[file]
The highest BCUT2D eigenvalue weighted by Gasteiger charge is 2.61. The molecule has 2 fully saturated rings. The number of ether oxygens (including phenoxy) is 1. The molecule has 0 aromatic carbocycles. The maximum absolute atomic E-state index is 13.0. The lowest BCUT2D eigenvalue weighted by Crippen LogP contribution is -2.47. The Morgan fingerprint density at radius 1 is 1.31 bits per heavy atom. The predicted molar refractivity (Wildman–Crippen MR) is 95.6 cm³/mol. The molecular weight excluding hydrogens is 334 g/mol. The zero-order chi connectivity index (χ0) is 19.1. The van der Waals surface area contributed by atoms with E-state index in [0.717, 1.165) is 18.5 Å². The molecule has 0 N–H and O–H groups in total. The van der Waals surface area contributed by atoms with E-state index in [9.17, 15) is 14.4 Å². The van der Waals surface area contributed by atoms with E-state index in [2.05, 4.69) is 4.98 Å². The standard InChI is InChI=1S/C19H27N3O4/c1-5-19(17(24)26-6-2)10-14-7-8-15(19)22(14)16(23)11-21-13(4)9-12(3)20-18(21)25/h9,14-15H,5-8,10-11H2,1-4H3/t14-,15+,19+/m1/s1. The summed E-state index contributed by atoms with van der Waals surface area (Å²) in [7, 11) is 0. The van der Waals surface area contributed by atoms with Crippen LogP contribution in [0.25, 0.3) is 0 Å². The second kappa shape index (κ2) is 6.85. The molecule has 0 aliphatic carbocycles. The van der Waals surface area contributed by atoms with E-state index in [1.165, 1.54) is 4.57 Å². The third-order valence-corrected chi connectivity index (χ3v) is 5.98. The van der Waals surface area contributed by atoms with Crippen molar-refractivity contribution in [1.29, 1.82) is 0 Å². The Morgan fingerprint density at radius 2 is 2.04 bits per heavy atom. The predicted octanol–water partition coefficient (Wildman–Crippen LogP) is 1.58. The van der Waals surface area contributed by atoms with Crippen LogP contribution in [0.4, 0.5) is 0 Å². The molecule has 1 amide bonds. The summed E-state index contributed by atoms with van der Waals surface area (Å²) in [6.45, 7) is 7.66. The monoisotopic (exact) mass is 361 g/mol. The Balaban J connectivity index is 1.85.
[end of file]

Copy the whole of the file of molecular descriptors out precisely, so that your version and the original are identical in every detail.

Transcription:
The highest BCUT2D eigenvalue weighted by Gasteiger charge is 2.61. The molecule has 2 fully saturated rings. The number of ether oxygens (including phenoxy) is 1. The molecule has 0 aromatic carbocycles. The maximum absolute atomic E-state index is 13.0. The lowest BCUT2D eigenvalue weighted by Crippen LogP contribution is -2.47. The Morgan fingerprint density at radius 1 is 1.31 bits per heavy atom. The predicted molar refractivity (Wildman–Crippen MR) is 95.6 cm³/mol. The molecular weight excluding hydrogens is 334 g/mol. The zero-order chi connectivity index (χ0) is 19.1. The van der Waals surface area contributed by atoms with E-state index in [0.717, 1.165) is 18.5 Å². The molecule has 0 N–H and O–H groups in total. The van der Waals surface area contributed by atoms with E-state index in [9.17, 15) is 14.4 Å². The van der Waals surface area contributed by atoms with E-state index in [2.05, 4.69) is 4.98 Å². The standard InChI is InChI=1S/C19H27N3O4/c1-5-19(17(24)26-6-2)10-14-7-8-15(19)22(14)16(23)11-21-13(4)9-12(3)20-18(21)25/h9,14-15H,5-8,10-11H2,1-4H3/t14-,15+,19+/m1/s1. The summed E-state index contributed by atoms with van der Waals surface area (Å²) in [7, 11) is 0. The van der Waals surface area contributed by atoms with Crippen LogP contribution in [0.25, 0.3) is 0 Å². The second kappa shape index (κ2) is 6.85. The molecule has 0 aliphatic carbocycles. The van der Waals surface area contributed by atoms with E-state index in [1.165, 1.54) is 4.57 Å². The third-order valence-corrected chi connectivity index (χ3v) is 5.98. The van der Waals surface area contributed by atoms with Crippen molar-refractivity contribution in [1.29, 1.82) is 0 Å². The Morgan fingerprint density at radius 2 is 2.04 bits per heavy atom. The predicted octanol–water partition coefficient (Wildman–Crippen LogP) is 1.58. The van der Waals surface area contributed by atoms with Crippen LogP contribution in [0.4, 0.5) is 0 Å². The molecule has 1 amide bonds. The summed E-state index contributed by atoms with van der Waals surface area (Å²) in [6.45, 7) is 7.66. The monoisotopic (exact) mass is 361 g/mol. The Balaban J connectivity index is 1.85.